SLOAN COLUMN: Maddie and Creek
Florence-Darlington Tech recently held its Spring Commencement and, as it normally does, the college’s public relations/information department sent out a press release and a few photos to local media outlets.
One of the photos immediately caught my attention. I knew in an instant there was a story to be told. The photo was of a pretty young lady striding across the stage in her cap and gown with a big smile on her face. She was about to be handed a piece of paper called a diploma that would affirm all the hard work she had put in for years and award her the official title of college graduate.
Nothing special, right?
Accompanying this young lady across the stage was a tuxedo-clad Labrador retriever. He appears to be calm and collected, not phased in any way by all the pomp and circumstance going on around him. His eyes and his attention seem to be completely focused on one thing – the person holding the leash and walking along side him.
The young lady is 19-year-old Maddie Atkinson. The well-dressed yellow lab is Creek, Maddie’s service dog. My first thought was that Maddie must be blind or have very poor eyesight. That’s not the case. Maddie can see perfectly. She says many people make the same mistake, so that made me feel a little better.
Maddie has severe anxiety attacks and Creek is her psychiatric service dog. She’s been dealing with the anxiety attacks, which can at times be severe and disabling, since she was seven or eight. Since Creek came into her life four years ago, she’s been able to manage the attacks much better.
If not for Creek, Maddie would not have been able to walk across that stage at FDTC to receive her associate degree in art. I’m not speaking of that singular moment. I mean she would not have been able to go to any of the classes, lectures, or labs. Her anxiety issues would have prevented it. Creek made it all possible, accompanying her to every single one of them.
“Every step of the way he was with me, whether it was taking tests in the MathHub, visiting teachers, speaking with counselors, going to the library, etc. he was there,” said Maddie. “Even during the COVID-19 shutdown he was with me in every single Zoom class, just laying there watching and waiting to help me if anything ever happened. For him to be included in a very special day was magical for me, because if it was not for him I would have never been able to walk that stage.”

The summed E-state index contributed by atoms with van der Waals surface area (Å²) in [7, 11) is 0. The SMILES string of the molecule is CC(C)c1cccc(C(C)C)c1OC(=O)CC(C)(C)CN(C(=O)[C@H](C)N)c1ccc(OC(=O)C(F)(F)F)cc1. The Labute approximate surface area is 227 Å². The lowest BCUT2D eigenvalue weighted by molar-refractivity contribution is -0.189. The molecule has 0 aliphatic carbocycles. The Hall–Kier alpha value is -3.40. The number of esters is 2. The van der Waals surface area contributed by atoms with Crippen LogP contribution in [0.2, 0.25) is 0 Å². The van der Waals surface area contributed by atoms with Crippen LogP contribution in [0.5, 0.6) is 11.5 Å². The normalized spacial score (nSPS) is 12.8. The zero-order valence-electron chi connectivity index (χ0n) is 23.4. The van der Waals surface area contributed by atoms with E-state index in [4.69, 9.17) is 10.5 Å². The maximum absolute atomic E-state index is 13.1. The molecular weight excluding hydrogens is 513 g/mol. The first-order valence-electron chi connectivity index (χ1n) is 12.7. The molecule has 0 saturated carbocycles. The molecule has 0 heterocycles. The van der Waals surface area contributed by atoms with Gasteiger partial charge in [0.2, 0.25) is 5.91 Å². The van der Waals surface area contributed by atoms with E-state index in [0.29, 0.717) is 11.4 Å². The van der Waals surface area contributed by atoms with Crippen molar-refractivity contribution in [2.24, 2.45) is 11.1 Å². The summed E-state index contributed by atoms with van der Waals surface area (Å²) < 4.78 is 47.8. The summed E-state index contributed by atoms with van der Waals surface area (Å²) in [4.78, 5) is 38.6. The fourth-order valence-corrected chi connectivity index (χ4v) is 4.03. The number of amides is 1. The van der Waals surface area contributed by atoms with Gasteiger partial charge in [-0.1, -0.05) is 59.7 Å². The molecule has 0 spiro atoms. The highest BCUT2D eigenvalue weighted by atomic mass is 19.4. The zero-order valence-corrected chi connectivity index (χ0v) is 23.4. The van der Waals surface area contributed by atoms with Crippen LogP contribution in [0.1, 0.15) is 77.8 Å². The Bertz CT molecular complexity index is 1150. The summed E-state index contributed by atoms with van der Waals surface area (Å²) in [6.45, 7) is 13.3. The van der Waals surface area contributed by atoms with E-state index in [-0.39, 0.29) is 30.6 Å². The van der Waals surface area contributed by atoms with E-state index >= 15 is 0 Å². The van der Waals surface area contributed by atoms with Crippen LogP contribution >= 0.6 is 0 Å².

It would seem Creek is also deserving of a diploma as well. He’s most certainly smarter than your ordinary mutt.
“(He) is my best friend,” Maddie recently wrote in a post on Facebook. “He is my life line. My partner. To you he may just look like a dog with some pretty snazzy clothes on him, but to me he is more than I could ever have asked for at such a desperate time.”
“Creek is a psychiatric service dog who's been trained to detect and interfere with my oncoming anxiety attacks as they are and can get so severe to the point of me passing out. They limit my ability to go in public comfortably and even do simple tasks like drive - one small attack is detrimental for me and can last up to an hour or longer.”
Expressing her gratitude that someone prayed for her service dog, Maddie said Creek was a bona fide superhero.
“Creek pulled me from the flames of a burning car when I tried to scramble back to retrieve material items,” she wrote. “He put his safety in danger because he refused to let me go and leave me that night. He still does refuse to let me go alone. So to have someone recognize his significance to me and pray for him and his safety as well really touched me.”
Speaking with Maddie on the phone, it was quite evident that to her Creek is far more than a service dog. Her passion for sharing with others the importance of service dogs, particularly psychiatric service dogs, was also very apparent.
Maddie’s dad bought Creek as a hunting dog, but his daughter attached herself to the 10-week-old yellow lab pup. She and her niece named him after a character in the movie, “Trolls: The Beat Goes On!” They have since gone through years of training together. And just as Creek was there for all of Maddie’s college instruction, Maddie was there as a part of all of Creek’s training.
Some tasks that Creek has been trained to do are: Detect oncoming panic attacks, perform deep pressure therapy to lessen the effects before they happen (i.e. laying across the chest to simulate a weighted blanket to help with calmness), retrieve medication, snacks, etc. when needed, disrupt emotional overloads (crying, shaking, tremors, zoning out, etc), to provide balance and assist Maddie when she is getting up from the floor following an episode, and to provide tactile grounding (interrupting dissociative episodes when she “zone’s out” before going into an attack.
“Creek has truly been my best friend and my lifeline,” Maddie said. “He’s given me back the independence that my disability stole from me, and every day continues to help me learn more about myself and learn to love myself. We have bad days, we have good days, but above all things he’s always there when I need him the most.”
We could all use a friend as loyal, loving and supportive as Creek. I’m pretty sure they both know how lucky they are to have one another.
Contact Editor Bob Sloan at editor@florencenews journal.com.